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knowledge that you have, will the tax cuts pay for themselves? >> pay for themselves? i don't think so. i do think that the economic growth generated by them can -- what theo-called budget scorekeepers would call static revenue losses. analysis formic building in a response from individuals and businesses to incentives like reduced rates or expensing of your investments. there have been some estimates for example that the long-term fromue loss dynamically the tax cut law is about $500 billion as opposed to even $2 trillion. i think it's somewhere in between there. you cannot discount the economic impact, but paying for themselves is a bit of a stretch. they are thinking that the corporate tax cuts are going to
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fire up more hiring with those revenues from those taxpayers? is that what he's talking about, growing it that way? guest: there are pretty much to channels through which they could affect the economy. the first gives the people of the economy more money to spend, dividends go up, stock buybacks, people spend more money, sort of a stimulus effect. i think the tax cut had very limited stimulus effects. it directed a lot of money towards the top, people who don't tend to spend a lot of -- every last penny that they get. number two, it didn't need a short run stimulus by the time the tax cut ran into it. i think that what he is referring to end the traditional defense of a corporate rate cut, we have talked about this before , maybe it induces businesses to take a more tangible investment in plant equipment. that means productivity that hopefully increases the wages of
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workers, and then you get revenue over time. i guess there is very little evidence that the long run dynamic has happened yet. you know, i'm skeptical if it ever comes to pass, but that is the hope that over time you get are revenue and they partially self financing. it hasn't happened yet. you mentioned people at the top. we were reading about new york, california, certainly other states. how do you see that playing out? >> a couple of ways. one, this is a cap on what you can write off on your income tax return? host: yes. guest: that was a part of a law that raise revenue because it was a cap that people used to take in an unlimited way. from a state and local government perspective that makes it harder for them to raise taxes because in the past
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new york could raise taxes on residents and say it may hurt a little bit, but you can write it off under federal so it doesn't hurt as much as you think. i think that on the long run that could put a strain on fiscal resources that states can raise. on the other hand, it's a pretty inefficient way to help states raise resources. we could just increase the aid rather than allowing the bank shot of state and local tax reduction. i guess a standalone way to finance a generally flawed tax cut, i'm not a big fan of that. i think that in the long run we should probably figure out better ways to get aid from the federal government. hear from a collar and one of those states. david buchanan, new york. hello, mining is david mcavoy. two questions. or comments. is standard tax deduction only 12,000.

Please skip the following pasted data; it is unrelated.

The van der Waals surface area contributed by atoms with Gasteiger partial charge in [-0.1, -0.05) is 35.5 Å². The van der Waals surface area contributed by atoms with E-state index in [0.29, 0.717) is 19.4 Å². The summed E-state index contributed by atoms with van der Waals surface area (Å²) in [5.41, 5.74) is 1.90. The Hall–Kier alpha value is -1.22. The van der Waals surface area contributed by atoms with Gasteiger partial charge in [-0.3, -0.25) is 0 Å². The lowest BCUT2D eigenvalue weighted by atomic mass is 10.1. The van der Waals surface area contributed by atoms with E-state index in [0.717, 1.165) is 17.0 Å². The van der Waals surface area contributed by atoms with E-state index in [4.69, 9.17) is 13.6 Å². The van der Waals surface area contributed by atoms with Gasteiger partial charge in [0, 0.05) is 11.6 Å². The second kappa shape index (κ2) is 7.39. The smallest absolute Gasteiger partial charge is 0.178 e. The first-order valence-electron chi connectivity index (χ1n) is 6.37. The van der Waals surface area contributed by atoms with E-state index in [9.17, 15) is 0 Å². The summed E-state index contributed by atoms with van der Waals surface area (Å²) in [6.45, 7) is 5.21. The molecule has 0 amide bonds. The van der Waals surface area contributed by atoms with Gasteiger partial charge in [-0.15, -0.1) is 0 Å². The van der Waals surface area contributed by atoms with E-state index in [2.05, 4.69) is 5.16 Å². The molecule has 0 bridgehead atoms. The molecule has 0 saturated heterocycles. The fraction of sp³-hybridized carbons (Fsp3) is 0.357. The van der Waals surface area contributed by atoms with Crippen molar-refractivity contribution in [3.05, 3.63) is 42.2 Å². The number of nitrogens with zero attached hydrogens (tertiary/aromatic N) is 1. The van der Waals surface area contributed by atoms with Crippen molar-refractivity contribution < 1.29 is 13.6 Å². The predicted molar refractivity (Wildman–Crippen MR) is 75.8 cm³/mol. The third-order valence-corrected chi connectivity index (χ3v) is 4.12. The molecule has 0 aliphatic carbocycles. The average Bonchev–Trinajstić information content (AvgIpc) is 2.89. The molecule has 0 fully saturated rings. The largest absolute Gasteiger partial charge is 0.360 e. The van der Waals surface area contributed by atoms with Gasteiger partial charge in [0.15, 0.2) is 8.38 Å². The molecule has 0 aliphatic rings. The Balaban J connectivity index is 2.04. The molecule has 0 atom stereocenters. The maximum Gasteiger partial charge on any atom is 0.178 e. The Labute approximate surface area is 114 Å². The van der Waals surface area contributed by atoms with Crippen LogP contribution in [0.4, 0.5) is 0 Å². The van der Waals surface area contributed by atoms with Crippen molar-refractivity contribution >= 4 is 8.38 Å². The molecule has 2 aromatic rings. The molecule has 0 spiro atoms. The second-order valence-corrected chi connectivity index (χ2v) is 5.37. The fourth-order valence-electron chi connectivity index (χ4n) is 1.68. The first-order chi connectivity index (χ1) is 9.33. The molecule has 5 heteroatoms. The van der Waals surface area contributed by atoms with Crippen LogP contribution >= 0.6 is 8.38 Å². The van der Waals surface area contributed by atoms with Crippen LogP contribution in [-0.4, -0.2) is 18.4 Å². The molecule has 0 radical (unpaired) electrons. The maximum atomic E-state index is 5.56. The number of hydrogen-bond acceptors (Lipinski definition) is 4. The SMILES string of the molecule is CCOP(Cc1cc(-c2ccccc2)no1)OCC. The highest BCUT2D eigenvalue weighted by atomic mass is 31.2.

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an extra 1300 for seniors and so forth. my other thing is -- if you give more than 15,000 to an individual, you have to fill out what is called a form 709, it's a gift tax. in 2017 the maximum gift tax was 5,000,005 hundred thousand dollars that you could give away. in 2018 each individual is allowed to give away over $11 million. $11 million. it went from $5.5 million to $11 million from one year to the next year. you know who's going to benefit from that? that's it, thank you ray much, appreciate your time. well, those were part of the changes of the tax cut law to the estate and gift taxes. the state tax exemption rose rather to medically. the whole point of the inheritance and gift taxes has been to try to redistribute
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wealth and reduce inequality areas the evidence mixed on that. that's why folks from -- like bill gale suggested that maybe we need to raise the exemption from the tax index to inflation, make some other adjustments so that it's not quite as distortion it on medium-size family-owned businesses. we have moved towards that direction. there are some economists who would suggest that in the long run, for the revenue it raises, it might be worth getting rid of it entirely. congress did do that, that debate will continue. we have talked about corporate rates being reduced. how will small businesses do? well, the corporate tax rate doesn't really apply to most of your mom and pop businesses. they are sole proprietorships
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that file. in fact, upwards of about 50,000 so-called c courts, the ones that pay the corporation income tax rate, have been migrating out of that system year after year on an annual basis. they have been forming their businesses in other types of structures. host: let's go to jackson, tennessee and hear from ed on the independent line. caller: good morning, yell. -- system is not crippling the taxes are not crippling business, its health care. corporate taxes were 40% of gdp in the 1960's and now it's about 2%. health care was about 5% of gdp in the 60's and now it's 17.6% of gdp. as buffett says here, it's not taxes that are an impediment, it's a distraction. it's health care costs. we spent $3.16 trillion per year